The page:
Tools of the Trade
Cindy Allen -- Interior Design, 3/1/2006 12:00:00 AM
For the third year in a row, our March issue takes a freewheeling, high-spirited jackhammer to the carefully constructed architecture of our editorial departments. Turn back to the table of contents, and—instead of the usual headings—you'll find what I'll prosaically describe as the interior designer's definitive toolbox: everything you need to get the job done.
What space would be complete without our cousins, the painters and sculptors? Or our siblings, the artisans and consultants who make exquisite tapestries and curtains or work wonders with color and light? Manufacturers bring us the best furniture, fixtures, fabrics, and flooring, so we've put together a portfolio of 11 new international showrooms. Plus resource directors' dream product picks. And there's nothing more essential than kitchens and bathrooms—whether they're for a Ferrari collector from Argentina or a young professional in Tel Aviv.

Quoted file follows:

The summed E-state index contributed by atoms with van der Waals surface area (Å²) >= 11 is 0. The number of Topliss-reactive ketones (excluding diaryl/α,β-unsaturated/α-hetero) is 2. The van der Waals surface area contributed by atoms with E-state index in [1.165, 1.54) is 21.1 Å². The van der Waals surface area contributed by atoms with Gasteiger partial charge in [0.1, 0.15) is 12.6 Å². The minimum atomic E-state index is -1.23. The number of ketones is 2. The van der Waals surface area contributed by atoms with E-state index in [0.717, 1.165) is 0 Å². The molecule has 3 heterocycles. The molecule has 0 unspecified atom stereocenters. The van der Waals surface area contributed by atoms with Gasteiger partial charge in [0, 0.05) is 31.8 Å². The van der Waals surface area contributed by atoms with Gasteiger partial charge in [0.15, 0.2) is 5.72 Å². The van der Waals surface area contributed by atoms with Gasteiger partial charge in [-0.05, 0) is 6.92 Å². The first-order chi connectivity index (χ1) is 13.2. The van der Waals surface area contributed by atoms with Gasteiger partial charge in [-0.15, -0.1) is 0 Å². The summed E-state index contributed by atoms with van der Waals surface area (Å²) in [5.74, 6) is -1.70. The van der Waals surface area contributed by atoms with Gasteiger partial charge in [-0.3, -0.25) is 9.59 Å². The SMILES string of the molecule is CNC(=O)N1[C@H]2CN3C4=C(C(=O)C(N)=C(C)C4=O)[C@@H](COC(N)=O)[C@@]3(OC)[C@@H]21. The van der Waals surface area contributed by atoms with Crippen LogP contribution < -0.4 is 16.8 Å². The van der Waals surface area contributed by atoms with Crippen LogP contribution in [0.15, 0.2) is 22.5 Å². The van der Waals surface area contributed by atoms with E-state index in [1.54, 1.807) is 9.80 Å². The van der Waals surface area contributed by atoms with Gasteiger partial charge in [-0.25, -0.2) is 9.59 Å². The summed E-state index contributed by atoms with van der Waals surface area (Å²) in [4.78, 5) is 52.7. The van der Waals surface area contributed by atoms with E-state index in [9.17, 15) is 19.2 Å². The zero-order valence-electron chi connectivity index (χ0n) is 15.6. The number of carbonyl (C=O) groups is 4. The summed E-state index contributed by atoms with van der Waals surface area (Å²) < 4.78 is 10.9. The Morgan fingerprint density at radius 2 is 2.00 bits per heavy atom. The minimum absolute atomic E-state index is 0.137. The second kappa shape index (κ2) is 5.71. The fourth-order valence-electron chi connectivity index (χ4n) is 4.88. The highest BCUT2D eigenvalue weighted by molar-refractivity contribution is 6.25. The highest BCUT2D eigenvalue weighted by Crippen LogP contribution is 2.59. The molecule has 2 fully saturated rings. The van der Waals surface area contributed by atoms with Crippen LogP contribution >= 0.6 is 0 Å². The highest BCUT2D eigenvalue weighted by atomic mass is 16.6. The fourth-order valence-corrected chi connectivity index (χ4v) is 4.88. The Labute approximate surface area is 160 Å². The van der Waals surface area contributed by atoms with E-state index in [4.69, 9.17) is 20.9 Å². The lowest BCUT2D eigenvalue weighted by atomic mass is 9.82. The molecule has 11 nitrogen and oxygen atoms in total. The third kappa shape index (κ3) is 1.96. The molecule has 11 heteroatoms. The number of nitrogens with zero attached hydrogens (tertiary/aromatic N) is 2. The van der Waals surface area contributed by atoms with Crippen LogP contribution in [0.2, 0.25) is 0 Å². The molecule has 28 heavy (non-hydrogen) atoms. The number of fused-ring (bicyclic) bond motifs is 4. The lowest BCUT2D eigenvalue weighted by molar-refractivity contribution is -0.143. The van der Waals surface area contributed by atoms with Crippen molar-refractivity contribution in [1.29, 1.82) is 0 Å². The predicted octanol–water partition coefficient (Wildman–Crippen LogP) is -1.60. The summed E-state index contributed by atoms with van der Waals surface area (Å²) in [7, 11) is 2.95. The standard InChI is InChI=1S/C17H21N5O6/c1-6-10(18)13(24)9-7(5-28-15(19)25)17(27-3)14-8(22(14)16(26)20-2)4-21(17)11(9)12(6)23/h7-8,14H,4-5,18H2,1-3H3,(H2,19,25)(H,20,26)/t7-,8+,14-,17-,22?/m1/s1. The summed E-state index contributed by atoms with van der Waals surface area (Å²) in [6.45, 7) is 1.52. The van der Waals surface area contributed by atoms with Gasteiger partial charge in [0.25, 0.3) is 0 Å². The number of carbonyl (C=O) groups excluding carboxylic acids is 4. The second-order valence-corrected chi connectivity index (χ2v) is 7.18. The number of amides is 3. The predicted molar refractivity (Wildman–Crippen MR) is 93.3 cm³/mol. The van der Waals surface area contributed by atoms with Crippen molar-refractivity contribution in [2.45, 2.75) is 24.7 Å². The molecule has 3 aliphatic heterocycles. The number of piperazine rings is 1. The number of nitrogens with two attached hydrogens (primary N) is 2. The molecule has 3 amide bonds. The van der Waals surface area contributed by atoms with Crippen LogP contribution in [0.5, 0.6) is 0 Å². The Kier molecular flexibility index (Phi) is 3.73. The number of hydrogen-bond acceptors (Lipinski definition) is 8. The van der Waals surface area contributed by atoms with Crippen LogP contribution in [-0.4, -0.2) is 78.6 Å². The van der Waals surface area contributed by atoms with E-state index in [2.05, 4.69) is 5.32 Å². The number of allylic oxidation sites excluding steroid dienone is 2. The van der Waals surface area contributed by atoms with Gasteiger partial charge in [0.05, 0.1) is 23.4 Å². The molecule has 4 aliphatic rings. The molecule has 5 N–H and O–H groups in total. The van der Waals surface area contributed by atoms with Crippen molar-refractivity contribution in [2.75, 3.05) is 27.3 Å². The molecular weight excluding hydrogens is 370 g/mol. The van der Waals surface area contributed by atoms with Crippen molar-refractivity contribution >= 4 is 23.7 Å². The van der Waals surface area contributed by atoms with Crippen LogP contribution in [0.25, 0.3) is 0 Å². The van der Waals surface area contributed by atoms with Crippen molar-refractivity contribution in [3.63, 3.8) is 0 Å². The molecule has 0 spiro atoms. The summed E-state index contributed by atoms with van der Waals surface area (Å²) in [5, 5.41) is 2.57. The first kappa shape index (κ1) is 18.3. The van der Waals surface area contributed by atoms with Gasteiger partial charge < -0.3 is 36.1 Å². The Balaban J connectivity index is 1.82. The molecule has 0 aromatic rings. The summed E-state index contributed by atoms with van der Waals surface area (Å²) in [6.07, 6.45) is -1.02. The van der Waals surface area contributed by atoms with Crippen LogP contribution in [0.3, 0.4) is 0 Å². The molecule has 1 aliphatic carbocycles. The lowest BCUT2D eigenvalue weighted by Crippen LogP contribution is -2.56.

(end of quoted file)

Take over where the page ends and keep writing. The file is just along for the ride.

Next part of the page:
With tools like these, the results are truly inspiring. The projects in our "Works" chapter prove it again and again—in ways that couldn't be more diverse. Take a brutalist fortress of a fire station outside Paris and a confection of a dog-grooming parlor in the southern city of Nice. At a riverfront gym in Chicago, Bill Sofield mixes vintage seating with an antique Chinese marriage bed. On the roof of a New York building, Brian Messana and Toby O'Rorke furnish a meditation room with one lone Eames chair.
Daring to set our March stories free, we've noticed that a funny thing happened on the way to the printing press. Instead of losing direction, the issue points unwaveringly, like a compass, to design's True North.